Widely recognized as America’s first professionally trained nurse, Linda Richards was born on July 27, 1841 in West Potsdam, New York. Caring for her dying mother, and then her fiancé, who was gravely wounded during the Civil War, sparked an interest in nursing, even though she had studied teaching for a year.
She first worked at Boston City Hospital (now a part of the Boston Medical Center), but received very little training. After three months of being overworked, she left. In 1872, she became the first pupil enrolled in the first American Nurses’ training school. The institution was headed by Dr. Susan Dimock, and was located at the New England Hospital for Women and Children (now known as the Dimock Center).
Upon her graduation in 1873, she went to New York City and became a Bellevue Hospital night supervisor. While employed there, she developed a system for maintaining individual patient records. Her system was later widely adopted in America and in the United Kingdom.
When she returned to Boston in 1874, she became the superintendent of the Boston Training School for nurses (now a part of Massachusetts General Hospital). She was able to improve the new program and keep the school from closing. It was hailed as one of the better such programs in the nation.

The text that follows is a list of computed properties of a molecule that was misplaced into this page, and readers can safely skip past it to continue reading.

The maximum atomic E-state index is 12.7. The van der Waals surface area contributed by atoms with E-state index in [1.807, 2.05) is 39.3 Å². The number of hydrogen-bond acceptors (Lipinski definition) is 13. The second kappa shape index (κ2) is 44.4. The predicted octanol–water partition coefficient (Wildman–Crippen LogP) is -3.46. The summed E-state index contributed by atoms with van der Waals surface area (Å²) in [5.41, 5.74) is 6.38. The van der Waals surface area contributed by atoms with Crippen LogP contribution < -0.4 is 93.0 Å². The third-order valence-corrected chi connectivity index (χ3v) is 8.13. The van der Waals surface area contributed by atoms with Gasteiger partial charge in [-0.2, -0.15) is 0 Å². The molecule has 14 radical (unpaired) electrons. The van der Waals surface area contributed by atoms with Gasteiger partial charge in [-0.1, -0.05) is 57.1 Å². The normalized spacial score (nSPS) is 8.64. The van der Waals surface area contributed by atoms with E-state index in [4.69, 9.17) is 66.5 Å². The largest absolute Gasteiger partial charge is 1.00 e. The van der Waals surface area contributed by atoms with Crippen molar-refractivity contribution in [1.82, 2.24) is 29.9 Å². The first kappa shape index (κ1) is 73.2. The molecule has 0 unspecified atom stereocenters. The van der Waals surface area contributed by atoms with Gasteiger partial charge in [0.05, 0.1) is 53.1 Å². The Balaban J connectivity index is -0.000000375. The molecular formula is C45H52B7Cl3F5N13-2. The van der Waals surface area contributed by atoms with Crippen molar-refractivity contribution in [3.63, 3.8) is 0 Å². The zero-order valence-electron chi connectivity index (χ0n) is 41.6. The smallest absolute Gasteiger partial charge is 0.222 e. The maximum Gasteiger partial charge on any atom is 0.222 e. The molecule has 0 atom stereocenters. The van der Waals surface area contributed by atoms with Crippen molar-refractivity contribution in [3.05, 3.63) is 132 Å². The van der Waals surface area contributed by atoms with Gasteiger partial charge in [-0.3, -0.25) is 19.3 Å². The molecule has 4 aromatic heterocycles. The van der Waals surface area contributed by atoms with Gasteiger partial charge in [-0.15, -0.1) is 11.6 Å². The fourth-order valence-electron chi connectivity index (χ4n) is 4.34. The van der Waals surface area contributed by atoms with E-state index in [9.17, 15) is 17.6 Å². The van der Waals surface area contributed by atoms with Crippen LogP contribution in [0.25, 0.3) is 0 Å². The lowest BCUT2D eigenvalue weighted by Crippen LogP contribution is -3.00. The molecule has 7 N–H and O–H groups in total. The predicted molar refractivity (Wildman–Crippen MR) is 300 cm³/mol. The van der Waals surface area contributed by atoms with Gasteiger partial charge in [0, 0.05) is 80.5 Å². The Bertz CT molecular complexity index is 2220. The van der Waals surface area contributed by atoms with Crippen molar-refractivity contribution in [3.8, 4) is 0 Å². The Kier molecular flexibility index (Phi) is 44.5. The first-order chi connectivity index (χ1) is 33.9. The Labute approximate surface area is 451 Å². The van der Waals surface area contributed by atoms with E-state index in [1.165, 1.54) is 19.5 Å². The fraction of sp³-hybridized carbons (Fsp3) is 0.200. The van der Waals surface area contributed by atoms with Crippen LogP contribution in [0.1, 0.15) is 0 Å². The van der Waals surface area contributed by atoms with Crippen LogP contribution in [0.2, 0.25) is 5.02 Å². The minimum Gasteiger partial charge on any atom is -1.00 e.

In 1877, she went to England and underwent an intensive course of nurse training for seven months. She met with Florence Nightingale, and became a resident visitor in training at the Edinburgh Royal Infirmary, St. Thomas’s Hospital and King’s College Hospital, London. When she returned to the United States, Richards began founding and superintending of nursing training schools across the country.
In 1885, she assisted in the founding of Japan’s first nurse training program. She was the supervisor at the Doshisha Hospital in Kyoto’s school until 1890.
When she came back to America in 1890, she was employed as a nurse for two decades while assisting in the founding of special institutions for the mentally ill. She was elected the first president of the American Society of Superintendents of Training Schools (now known as the National League for Nursing), and headed the Philadelphia Visiting Nurses Society (now called the Visiting Nurse Association of Greater Philadelphia). Her retirement from nursing came in 1911, when she was seventy years old.
She wrote a book, Reminiscences of Linda Richards, about her experiences. Richards was hospitalized with a stroke in 1923, until her death on April 16, 1930. Richards was a 1976 inductee into the American Nurses’ Association Hall of Fame.